“Open Government Information”: Tucked Away or Flatly Refused

In a further move to promote openness and transparency, the Chinese government is planning to extend the requirement for government departments to make public their sangong expenditures to lower levels of government,

China Daily reported in November last year.

The definition of these expenditures (sangong, 三公) includes government spending on overseas visits, the purchase and maintenance of government vehicles and government-sponsored reception,

But although the majority of State departments [sic]  have made public their figures as demanded, most of these figures are tucked away among assorted and separate budgetary items. The country’s current system does not obligate governments to include separate sangong expenditure figures in their budgets […]

About one year on, The Beijing News (新京报) covers the same issue – on Saturday, republished by Southern Metropolis Daily (plus a number of other online mainstream media) on Sunday:

The State Council required every department to make their sangong expenditures transparent to the public before June this year, but so far, 34 departments refuse to do so, and 27 departments give no sufficient reasons for their refusal. As is hardly known, the “Open Government Information Regulations” stipulate that all “information that involves the citizens’, judicial persons’ or other organizations’ own interests” and “require the society’s and public’s awareness or participation” belongs to the range of the government’s informational openness, and should be made transparent to the public. As this reguolation was officially implemented on May 1, 2008, why are there still 34 departments who dare to refuse transparency against the law? Where is [their] conscience of law and discipline?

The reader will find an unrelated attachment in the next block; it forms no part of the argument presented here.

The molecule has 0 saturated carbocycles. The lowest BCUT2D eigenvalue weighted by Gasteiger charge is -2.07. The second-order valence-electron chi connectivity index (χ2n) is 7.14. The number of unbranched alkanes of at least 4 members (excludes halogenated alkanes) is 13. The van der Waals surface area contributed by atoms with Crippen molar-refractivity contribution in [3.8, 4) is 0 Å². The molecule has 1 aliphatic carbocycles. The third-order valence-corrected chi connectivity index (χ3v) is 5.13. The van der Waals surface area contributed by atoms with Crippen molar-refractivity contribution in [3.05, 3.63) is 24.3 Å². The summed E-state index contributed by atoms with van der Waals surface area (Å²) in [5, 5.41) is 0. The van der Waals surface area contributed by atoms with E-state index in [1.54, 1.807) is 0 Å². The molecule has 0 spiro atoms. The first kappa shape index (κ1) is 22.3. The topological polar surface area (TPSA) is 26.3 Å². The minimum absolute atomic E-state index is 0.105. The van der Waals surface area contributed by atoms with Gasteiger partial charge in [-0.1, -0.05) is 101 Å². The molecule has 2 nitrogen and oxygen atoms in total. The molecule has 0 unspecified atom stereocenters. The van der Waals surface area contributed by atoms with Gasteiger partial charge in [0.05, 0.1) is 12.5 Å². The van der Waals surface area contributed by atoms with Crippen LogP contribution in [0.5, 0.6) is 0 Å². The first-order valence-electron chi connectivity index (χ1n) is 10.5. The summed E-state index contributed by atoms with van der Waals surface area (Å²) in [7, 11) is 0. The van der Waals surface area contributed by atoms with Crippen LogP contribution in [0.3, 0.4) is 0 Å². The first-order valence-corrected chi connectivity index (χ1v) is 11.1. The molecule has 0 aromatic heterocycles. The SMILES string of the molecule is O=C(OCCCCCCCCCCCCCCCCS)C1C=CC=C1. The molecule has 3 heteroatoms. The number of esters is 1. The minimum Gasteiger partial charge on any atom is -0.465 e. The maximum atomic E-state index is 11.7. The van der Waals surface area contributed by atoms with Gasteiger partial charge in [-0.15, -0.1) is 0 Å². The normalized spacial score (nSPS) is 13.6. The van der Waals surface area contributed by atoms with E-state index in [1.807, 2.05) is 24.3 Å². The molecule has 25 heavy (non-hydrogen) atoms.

In fact, the “Open Government Information Regulations'” Article 12 [article 13, actually, at least according to this translation JR] stipulates that In addition to government information disclosed by administrative agencies on their own initiative provided for in Articles 9, 10, 11 and 12, citizens, legal persons or other organizations may, based on the special needs of such matters as their own production, livelihood and scientific and technological research, also file requests departments of the State Council, local people’s governments at all levels and departments under local people’s governments at the county level and above to obtain relevant government information. As for the sources of “sangong” from government revenues and fiscal revenues, tax revenues, people should have the right to know how their taxes were used, and how efficiently they were used. Only by transparency, once people know no reasonable use [of revenues] was made, or where more [means] would be needed, can the public be in a position to supervise, which in turn is conducive to guarantee the public’s rights to speak and to supervidse, and conducive to promoting promoting progress in building “sunshine government”, thus improving the governments’ capability of winning public trust.


With power comes responsibility, argues The Beijing News. Or, it adds,

With power comes responsibility, use of power needs supervision, violation of law requires compensation, and illegal action requires investigation. Leniency or softness on authorities’ cadres won’t do much to guarantee their own responsibility, or high standards in party and cadre control.




» How are you going to use this info, Lei Chuang, CMP, April 18, 2012
» Just Thin Air, Asia Times, Sep 12, 2008



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